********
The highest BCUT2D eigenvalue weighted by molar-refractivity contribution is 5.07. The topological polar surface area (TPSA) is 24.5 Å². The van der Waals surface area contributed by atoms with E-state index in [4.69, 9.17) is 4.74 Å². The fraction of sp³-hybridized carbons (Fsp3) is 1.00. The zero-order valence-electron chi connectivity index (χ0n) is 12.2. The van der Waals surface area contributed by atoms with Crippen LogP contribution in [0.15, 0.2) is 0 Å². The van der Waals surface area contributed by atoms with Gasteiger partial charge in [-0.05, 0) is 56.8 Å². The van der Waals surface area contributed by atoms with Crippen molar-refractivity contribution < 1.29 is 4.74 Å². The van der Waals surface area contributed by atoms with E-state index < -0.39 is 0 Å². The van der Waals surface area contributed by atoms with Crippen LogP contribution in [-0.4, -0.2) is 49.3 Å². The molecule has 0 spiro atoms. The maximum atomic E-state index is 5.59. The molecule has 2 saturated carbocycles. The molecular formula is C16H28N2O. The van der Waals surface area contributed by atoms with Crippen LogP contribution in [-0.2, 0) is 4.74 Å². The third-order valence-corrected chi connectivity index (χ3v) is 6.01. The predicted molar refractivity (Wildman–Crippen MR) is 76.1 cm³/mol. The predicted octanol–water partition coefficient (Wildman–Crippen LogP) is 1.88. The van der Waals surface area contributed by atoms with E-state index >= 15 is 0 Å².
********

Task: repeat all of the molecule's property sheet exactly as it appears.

The highest BCUT2D eigenvalue weighted by molar-refractivity contribution is 5.07. The topological polar surface area (TPSA) is 24.5 Å². The van der Waals surface area contributed by atoms with E-state index in [4.69, 9.17) is 4.74 Å². The fraction of sp³-hybridized carbons (Fsp3) is 1.00. The zero-order valence-electron chi connectivity index (χ0n) is 12.2. The van der Waals surface area contributed by atoms with Crippen LogP contribution in [0.15, 0.2) is 0 Å². The van der Waals surface area contributed by atoms with Gasteiger partial charge in [-0.05, 0) is 56.8 Å². The van der Waals surface area contributed by atoms with Crippen molar-refractivity contribution < 1.29 is 4.74 Å². The van der Waals surface area contributed by atoms with E-state index < -0.39 is 0 Å². The van der Waals surface area contributed by atoms with Crippen LogP contribution in [-0.4, -0.2) is 49.3 Å². The molecule has 0 spiro atoms. The maximum atomic E-state index is 5.59. The molecule has 2 saturated carbocycles. The molecular formula is C16H28N2O. The van der Waals surface area contributed by atoms with Crippen LogP contribution in [-0.2, 0) is 4.74 Å². The third-order valence-corrected chi connectivity index (χ3v) is 6.01. The predicted molar refractivity (Wildman–Crippen MR) is 76.1 cm³/mol. The predicted octanol–water partition coefficient (Wildman–Crippen LogP) is 1.88. The van der Waals surface area contributed by atoms with E-state index >= 15 is 0 Å².